Yesterday I received the above letter. It is one of at least a dozen I have received in the last three years. These letters are always addressed to “The Legal Occupier,” which I find overly familiar. Only my closest friends call me “The Legal Occupier.”
Here is an earlier one:
There are two things it did not mention, despite its bullying, threatening tone:
1) The threat of “a visit” means nothing, because they have no right to enter your premises without a warrant or an invitation.
2) They will not have a warrant, because they are not police. They are not even the BBC; they are a private company hired by the BBC to intimidate people.
Several times, after receiving such letters, I have written to them: “You are not welcome to visit, and have no legal right to insist on doing so. If you do, I will file a lawsuit for trespass, both against you as a private company and your client the BBC.” They do not visit, but the letters keep coming.
What I find the most obnoxious about these form letters is that they are obviously aimed at scaring vulnerable people — elderly, immigrants, anyone who may not know their legal rights — and is one more reason to boycott the BBC, or refuse to pay for its programmes.
The article asks, “Should we give money to street beggars?”
Note the “we,” which makes it clear that the article is not to be read by “street beggars,” but by those of “us” who can choose to give “them” money or not. At least the BBC is being honest about who it represents.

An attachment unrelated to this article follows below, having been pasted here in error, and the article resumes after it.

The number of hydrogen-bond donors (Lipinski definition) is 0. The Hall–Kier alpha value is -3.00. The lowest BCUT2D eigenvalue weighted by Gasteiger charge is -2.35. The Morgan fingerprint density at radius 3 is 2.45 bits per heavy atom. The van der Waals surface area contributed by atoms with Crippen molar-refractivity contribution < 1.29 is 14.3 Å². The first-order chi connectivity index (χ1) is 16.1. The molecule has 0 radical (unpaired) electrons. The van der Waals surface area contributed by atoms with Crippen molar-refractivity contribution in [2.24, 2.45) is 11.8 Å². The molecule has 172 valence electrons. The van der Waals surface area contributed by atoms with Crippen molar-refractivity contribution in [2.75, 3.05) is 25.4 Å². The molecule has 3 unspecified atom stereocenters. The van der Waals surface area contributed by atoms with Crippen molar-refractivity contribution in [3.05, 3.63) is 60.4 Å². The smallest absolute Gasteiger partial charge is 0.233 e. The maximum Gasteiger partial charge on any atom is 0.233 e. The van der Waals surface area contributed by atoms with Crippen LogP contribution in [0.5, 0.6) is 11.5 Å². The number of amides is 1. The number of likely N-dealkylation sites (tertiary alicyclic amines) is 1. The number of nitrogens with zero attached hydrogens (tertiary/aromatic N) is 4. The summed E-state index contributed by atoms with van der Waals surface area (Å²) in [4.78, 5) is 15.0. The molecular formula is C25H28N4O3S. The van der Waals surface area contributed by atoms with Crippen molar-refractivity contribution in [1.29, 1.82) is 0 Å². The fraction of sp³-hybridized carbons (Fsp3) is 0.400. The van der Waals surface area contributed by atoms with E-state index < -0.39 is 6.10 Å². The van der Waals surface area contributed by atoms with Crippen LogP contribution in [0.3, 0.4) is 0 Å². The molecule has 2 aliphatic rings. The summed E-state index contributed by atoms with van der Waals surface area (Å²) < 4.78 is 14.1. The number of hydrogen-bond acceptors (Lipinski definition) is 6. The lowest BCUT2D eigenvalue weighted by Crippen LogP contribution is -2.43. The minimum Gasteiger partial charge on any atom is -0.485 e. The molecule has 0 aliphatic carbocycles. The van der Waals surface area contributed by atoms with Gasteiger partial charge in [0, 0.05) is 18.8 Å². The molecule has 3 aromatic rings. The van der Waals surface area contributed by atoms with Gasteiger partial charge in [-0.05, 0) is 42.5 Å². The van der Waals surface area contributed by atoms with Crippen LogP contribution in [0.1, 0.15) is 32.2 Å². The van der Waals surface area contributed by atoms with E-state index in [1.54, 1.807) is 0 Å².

It then says:
Big Change, the group behind the Manchester scheme on which the Glasgow initiative is based, believe it is a more effective way to help homeless people.
It says while giving money to people begging on the street seems supportive, it doesn't help individuals get away from sleeping rough. It also fails to address the complicated range of reasons which made them homeless.”
Note the assumption that any person who feels they have to beg for money is sleeping rough.
Has a person begging ever asked you, “Can you help me get away from sleeping rough, and can you address the complicated range of reasons which made me homeless?” If so, you are not being obscenely arrogant in taking the attitude of Big Change. If not, you have no right to interfere in their life. Give them the money they've asked for, or do not.
As for the common refrain, “What if they spend it on alcohol or drugs?” That is their business. You do not get to decide what they want, or need, or do. Giving some money to a person begging does not buy you authority over them. Try showing them the respect you would show someone with as much money as you. Try treating them like people, rather than as problems to be fixed.